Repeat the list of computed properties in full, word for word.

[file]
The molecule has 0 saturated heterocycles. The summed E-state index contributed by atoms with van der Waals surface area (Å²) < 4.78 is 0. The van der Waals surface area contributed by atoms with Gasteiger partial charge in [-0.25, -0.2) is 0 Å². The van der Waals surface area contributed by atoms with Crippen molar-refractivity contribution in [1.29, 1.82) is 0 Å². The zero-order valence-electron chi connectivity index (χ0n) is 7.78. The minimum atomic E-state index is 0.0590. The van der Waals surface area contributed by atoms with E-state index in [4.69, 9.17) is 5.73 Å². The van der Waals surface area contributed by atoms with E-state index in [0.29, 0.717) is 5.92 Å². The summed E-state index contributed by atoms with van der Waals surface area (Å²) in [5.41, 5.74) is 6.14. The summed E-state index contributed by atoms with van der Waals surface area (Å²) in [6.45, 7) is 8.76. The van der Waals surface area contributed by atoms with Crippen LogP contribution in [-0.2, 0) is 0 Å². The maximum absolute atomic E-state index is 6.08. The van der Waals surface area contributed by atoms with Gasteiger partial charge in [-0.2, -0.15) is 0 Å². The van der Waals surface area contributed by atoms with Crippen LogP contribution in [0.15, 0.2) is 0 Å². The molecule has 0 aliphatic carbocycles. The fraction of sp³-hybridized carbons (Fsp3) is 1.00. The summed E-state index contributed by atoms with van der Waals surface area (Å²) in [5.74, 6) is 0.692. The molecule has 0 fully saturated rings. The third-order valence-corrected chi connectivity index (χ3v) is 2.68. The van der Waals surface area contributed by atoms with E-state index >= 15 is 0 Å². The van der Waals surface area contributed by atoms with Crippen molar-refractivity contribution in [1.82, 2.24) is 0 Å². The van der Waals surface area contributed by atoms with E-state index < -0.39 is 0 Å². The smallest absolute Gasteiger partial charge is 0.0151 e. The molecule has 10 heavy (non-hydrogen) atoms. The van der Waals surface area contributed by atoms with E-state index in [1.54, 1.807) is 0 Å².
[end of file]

The molecule has 0 saturated heterocycles. The summed E-state index contributed by atoms with van der Waals surface area (Å²) < 4.78 is 0. The van der Waals surface area contributed by atoms with Gasteiger partial charge in [-0.25, -0.2) is 0 Å². The van der Waals surface area contributed by atoms with Crippen molar-refractivity contribution in [1.29, 1.82) is 0 Å². The zero-order valence-electron chi connectivity index (χ0n) is 7.78. The minimum atomic E-state index is 0.0590. The van der Waals surface area contributed by atoms with E-state index in [4.69, 9.17) is 5.73 Å². The van der Waals surface area contributed by atoms with E-state index in [0.29, 0.717) is 5.92 Å². The summed E-state index contributed by atoms with van der Waals surface area (Å²) in [5.41, 5.74) is 6.14. The summed E-state index contributed by atoms with van der Waals surface area (Å²) in [6.45, 7) is 8.76. The van der Waals surface area contributed by atoms with Crippen LogP contribution in [-0.2, 0) is 0 Å². The maximum absolute atomic E-state index is 6.08. The van der Waals surface area contributed by atoms with Gasteiger partial charge in [-0.2, -0.15) is 0 Å². The van der Waals surface area contributed by atoms with Crippen LogP contribution in [0.15, 0.2) is 0 Å². The molecule has 0 aliphatic carbocycles. The fraction of sp³-hybridized carbons (Fsp3) is 1.00. The summed E-state index contributed by atoms with van der Waals surface area (Å²) in [5.74, 6) is 0.692. The molecule has 0 fully saturated rings. The third-order valence-corrected chi connectivity index (χ3v) is 2.68. The van der Waals surface area contributed by atoms with E-state index >= 15 is 0 Å². The van der Waals surface area contributed by atoms with Crippen molar-refractivity contribution in [1.82, 2.24) is 0 Å². The van der Waals surface area contributed by atoms with E-state index < -0.39 is 0 Å². The smallest absolute Gasteiger partial charge is 0.0151 e. The molecule has 10 heavy (non-hydrogen) atoms. The van der Waals surface area contributed by atoms with E-state index in [1.54, 1.807) is 0 Å².